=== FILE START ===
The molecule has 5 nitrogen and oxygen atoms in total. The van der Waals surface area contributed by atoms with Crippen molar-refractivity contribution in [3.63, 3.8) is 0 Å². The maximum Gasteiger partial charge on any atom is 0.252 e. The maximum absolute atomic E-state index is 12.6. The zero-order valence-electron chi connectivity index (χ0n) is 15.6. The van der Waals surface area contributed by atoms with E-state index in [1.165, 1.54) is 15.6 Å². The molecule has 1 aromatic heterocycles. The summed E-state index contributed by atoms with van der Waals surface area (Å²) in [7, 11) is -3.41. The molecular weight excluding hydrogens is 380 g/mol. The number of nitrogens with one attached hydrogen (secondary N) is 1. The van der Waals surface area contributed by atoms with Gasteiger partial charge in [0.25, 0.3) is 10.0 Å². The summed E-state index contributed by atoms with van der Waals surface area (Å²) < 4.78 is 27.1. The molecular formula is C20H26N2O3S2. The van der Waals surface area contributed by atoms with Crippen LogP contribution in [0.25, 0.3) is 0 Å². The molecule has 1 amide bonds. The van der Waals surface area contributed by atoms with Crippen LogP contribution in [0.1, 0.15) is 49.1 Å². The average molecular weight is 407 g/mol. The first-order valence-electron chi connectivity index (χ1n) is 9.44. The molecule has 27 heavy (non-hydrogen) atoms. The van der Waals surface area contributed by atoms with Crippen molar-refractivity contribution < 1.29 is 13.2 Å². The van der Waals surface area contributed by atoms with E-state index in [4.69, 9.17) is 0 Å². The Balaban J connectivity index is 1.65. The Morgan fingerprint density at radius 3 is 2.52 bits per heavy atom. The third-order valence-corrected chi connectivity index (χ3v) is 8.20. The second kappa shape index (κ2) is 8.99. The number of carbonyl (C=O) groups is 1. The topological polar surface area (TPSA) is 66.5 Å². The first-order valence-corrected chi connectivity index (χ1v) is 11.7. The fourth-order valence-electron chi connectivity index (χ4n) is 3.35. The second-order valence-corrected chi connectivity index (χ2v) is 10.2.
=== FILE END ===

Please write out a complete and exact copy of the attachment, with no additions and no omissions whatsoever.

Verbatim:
The molecule has 5 nitrogen and oxygen atoms in total. The van der Waals surface area contributed by atoms with Crippen molar-refractivity contribution in [3.63, 3.8) is 0 Å². The maximum Gasteiger partial charge on any atom is 0.252 e. The maximum absolute atomic E-state index is 12.6. The zero-order valence-electron chi connectivity index (χ0n) is 15.6. The van der Waals surface area contributed by atoms with E-state index in [1.165, 1.54) is 15.6 Å². The molecule has 1 aromatic heterocycles. The summed E-state index contributed by atoms with van der Waals surface area (Å²) in [7, 11) is -3.41. The molecular weight excluding hydrogens is 380 g/mol. The number of nitrogens with one attached hydrogen (secondary N) is 1. The van der Waals surface area contributed by atoms with Gasteiger partial charge in [0.25, 0.3) is 10.0 Å². The summed E-state index contributed by atoms with van der Waals surface area (Å²) < 4.78 is 27.1. The molecular formula is C20H26N2O3S2. The van der Waals surface area contributed by atoms with Crippen LogP contribution in [0.25, 0.3) is 0 Å². The molecule has 1 amide bonds. The van der Waals surface area contributed by atoms with Crippen LogP contribution in [0.1, 0.15) is 49.1 Å². The average molecular weight is 407 g/mol. The first-order valence-electron chi connectivity index (χ1n) is 9.44. The molecule has 27 heavy (non-hydrogen) atoms. The van der Waals surface area contributed by atoms with Crippen molar-refractivity contribution < 1.29 is 13.2 Å². The van der Waals surface area contributed by atoms with E-state index in [4.69, 9.17) is 0 Å². The Balaban J connectivity index is 1.65. The Morgan fingerprint density at radius 3 is 2.52 bits per heavy atom. The third-order valence-corrected chi connectivity index (χ3v) is 8.20. The second kappa shape index (κ2) is 8.99. The number of carbonyl (C=O) groups is 1. The topological polar surface area (TPSA) is 66.5 Å². The first-order valence-corrected chi connectivity index (χ1v) is 11.7. The fourth-order valence-electron chi connectivity index (χ4n) is 3.35. The second-order valence-corrected chi connectivity index (χ2v) is 10.2.